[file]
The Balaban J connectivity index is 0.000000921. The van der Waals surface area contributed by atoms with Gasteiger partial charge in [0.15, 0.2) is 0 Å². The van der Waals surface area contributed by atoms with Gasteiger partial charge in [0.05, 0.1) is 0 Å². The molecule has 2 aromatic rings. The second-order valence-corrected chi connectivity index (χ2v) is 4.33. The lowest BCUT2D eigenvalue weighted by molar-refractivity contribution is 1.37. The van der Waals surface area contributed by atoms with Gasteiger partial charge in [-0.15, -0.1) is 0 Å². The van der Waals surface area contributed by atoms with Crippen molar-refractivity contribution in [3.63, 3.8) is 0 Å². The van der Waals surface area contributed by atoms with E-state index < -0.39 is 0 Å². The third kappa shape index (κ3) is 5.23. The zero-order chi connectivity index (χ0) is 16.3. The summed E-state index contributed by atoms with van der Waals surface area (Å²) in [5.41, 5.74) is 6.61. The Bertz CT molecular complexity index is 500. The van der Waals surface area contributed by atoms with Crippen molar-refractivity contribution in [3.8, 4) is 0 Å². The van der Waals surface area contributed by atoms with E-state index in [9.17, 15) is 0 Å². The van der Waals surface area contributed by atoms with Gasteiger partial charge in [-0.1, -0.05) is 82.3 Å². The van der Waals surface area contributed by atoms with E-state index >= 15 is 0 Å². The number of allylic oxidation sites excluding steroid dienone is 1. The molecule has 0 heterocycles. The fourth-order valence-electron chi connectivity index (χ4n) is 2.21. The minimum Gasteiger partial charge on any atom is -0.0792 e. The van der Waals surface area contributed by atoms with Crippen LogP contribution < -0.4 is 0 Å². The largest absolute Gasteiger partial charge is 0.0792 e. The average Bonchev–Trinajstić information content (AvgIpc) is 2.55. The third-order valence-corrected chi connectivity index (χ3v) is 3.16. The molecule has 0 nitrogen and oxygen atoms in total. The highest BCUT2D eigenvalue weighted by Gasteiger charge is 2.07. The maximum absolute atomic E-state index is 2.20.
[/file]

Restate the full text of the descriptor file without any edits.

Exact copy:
The Balaban J connectivity index is 0.000000921. The van der Waals surface area contributed by atoms with Gasteiger partial charge in [0.15, 0.2) is 0 Å². The van der Waals surface area contributed by atoms with Gasteiger partial charge in [0.05, 0.1) is 0 Å². The molecule has 2 aromatic rings. The second-order valence-corrected chi connectivity index (χ2v) is 4.33. The lowest BCUT2D eigenvalue weighted by molar-refractivity contribution is 1.37. The van der Waals surface area contributed by atoms with Gasteiger partial charge in [-0.15, -0.1) is 0 Å². The van der Waals surface area contributed by atoms with Crippen molar-refractivity contribution in [3.63, 3.8) is 0 Å². The van der Waals surface area contributed by atoms with E-state index < -0.39 is 0 Å². The third kappa shape index (κ3) is 5.23. The zero-order chi connectivity index (χ0) is 16.3. The summed E-state index contributed by atoms with van der Waals surface area (Å²) in [5.41, 5.74) is 6.61. The Bertz CT molecular complexity index is 500. The van der Waals surface area contributed by atoms with Crippen molar-refractivity contribution in [3.8, 4) is 0 Å². The van der Waals surface area contributed by atoms with E-state index in [9.17, 15) is 0 Å². The van der Waals surface area contributed by atoms with Gasteiger partial charge in [-0.1, -0.05) is 82.3 Å². The van der Waals surface area contributed by atoms with E-state index >= 15 is 0 Å². The number of allylic oxidation sites excluding steroid dienone is 1. The molecule has 0 heterocycles. The fourth-order valence-electron chi connectivity index (χ4n) is 2.21. The minimum Gasteiger partial charge on any atom is -0.0792 e. The van der Waals surface area contributed by atoms with Crippen LogP contribution < -0.4 is 0 Å². The largest absolute Gasteiger partial charge is 0.0792 e. The average Bonchev–Trinajstić information content (AvgIpc) is 2.55. The third-order valence-corrected chi connectivity index (χ3v) is 3.16. The molecule has 0 nitrogen and oxygen atoms in total. The highest BCUT2D eigenvalue weighted by Gasteiger charge is 2.07. The maximum absolute atomic E-state index is 2.20.